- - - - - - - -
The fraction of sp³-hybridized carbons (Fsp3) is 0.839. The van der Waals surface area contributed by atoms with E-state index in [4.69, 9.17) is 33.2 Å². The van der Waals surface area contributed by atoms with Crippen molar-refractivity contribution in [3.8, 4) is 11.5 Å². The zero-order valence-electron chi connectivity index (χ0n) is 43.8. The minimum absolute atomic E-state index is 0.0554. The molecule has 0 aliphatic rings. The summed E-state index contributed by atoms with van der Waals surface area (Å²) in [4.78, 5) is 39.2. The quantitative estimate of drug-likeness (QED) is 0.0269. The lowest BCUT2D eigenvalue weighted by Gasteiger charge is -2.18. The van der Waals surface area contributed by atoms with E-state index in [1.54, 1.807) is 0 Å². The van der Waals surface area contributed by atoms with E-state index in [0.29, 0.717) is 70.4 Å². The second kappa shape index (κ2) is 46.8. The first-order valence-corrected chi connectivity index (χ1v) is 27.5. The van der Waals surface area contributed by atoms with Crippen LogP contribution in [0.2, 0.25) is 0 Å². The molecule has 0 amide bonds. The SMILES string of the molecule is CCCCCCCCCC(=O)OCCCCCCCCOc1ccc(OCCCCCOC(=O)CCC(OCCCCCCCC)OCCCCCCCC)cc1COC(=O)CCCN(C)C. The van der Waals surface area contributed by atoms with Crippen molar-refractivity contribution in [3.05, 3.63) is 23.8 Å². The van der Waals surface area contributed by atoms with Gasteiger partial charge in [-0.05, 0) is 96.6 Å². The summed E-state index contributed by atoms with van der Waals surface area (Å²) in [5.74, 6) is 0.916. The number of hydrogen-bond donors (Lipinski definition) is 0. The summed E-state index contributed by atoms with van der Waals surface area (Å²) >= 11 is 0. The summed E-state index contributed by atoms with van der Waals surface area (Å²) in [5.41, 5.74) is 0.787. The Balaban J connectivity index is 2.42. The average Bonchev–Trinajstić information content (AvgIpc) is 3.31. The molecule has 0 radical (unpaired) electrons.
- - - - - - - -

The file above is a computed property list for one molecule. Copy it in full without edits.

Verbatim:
The fraction of sp³-hybridized carbons (Fsp3) is 0.839. The van der Waals surface area contributed by atoms with E-state index in [4.69, 9.17) is 33.2 Å². The van der Waals surface area contributed by atoms with Crippen molar-refractivity contribution in [3.8, 4) is 11.5 Å². The zero-order valence-electron chi connectivity index (χ0n) is 43.8. The minimum absolute atomic E-state index is 0.0554. The molecule has 0 aliphatic rings. The summed E-state index contributed by atoms with van der Waals surface area (Å²) in [4.78, 5) is 39.2. The quantitative estimate of drug-likeness (QED) is 0.0269. The lowest BCUT2D eigenvalue weighted by Gasteiger charge is -2.18. The van der Waals surface area contributed by atoms with E-state index in [1.54, 1.807) is 0 Å². The van der Waals surface area contributed by atoms with E-state index in [0.29, 0.717) is 70.4 Å². The second kappa shape index (κ2) is 46.8. The first-order valence-corrected chi connectivity index (χ1v) is 27.5. The van der Waals surface area contributed by atoms with Crippen LogP contribution in [0.2, 0.25) is 0 Å². The molecule has 0 amide bonds. The SMILES string of the molecule is CCCCCCCCCC(=O)OCCCCCCCCOc1ccc(OCCCCCOC(=O)CCC(OCCCCCCCC)OCCCCCCCC)cc1COC(=O)CCCN(C)C. The van der Waals surface area contributed by atoms with Crippen molar-refractivity contribution in [3.05, 3.63) is 23.8 Å². The van der Waals surface area contributed by atoms with Gasteiger partial charge in [-0.05, 0) is 96.6 Å². The summed E-state index contributed by atoms with van der Waals surface area (Å²) in [5.74, 6) is 0.916. The number of hydrogen-bond donors (Lipinski definition) is 0. The summed E-state index contributed by atoms with van der Waals surface area (Å²) >= 11 is 0. The summed E-state index contributed by atoms with van der Waals surface area (Å²) in [5.41, 5.74) is 0.787. The Balaban J connectivity index is 2.42. The average Bonchev–Trinajstić information content (AvgIpc) is 3.31. The molecule has 0 radical (unpaired) electrons.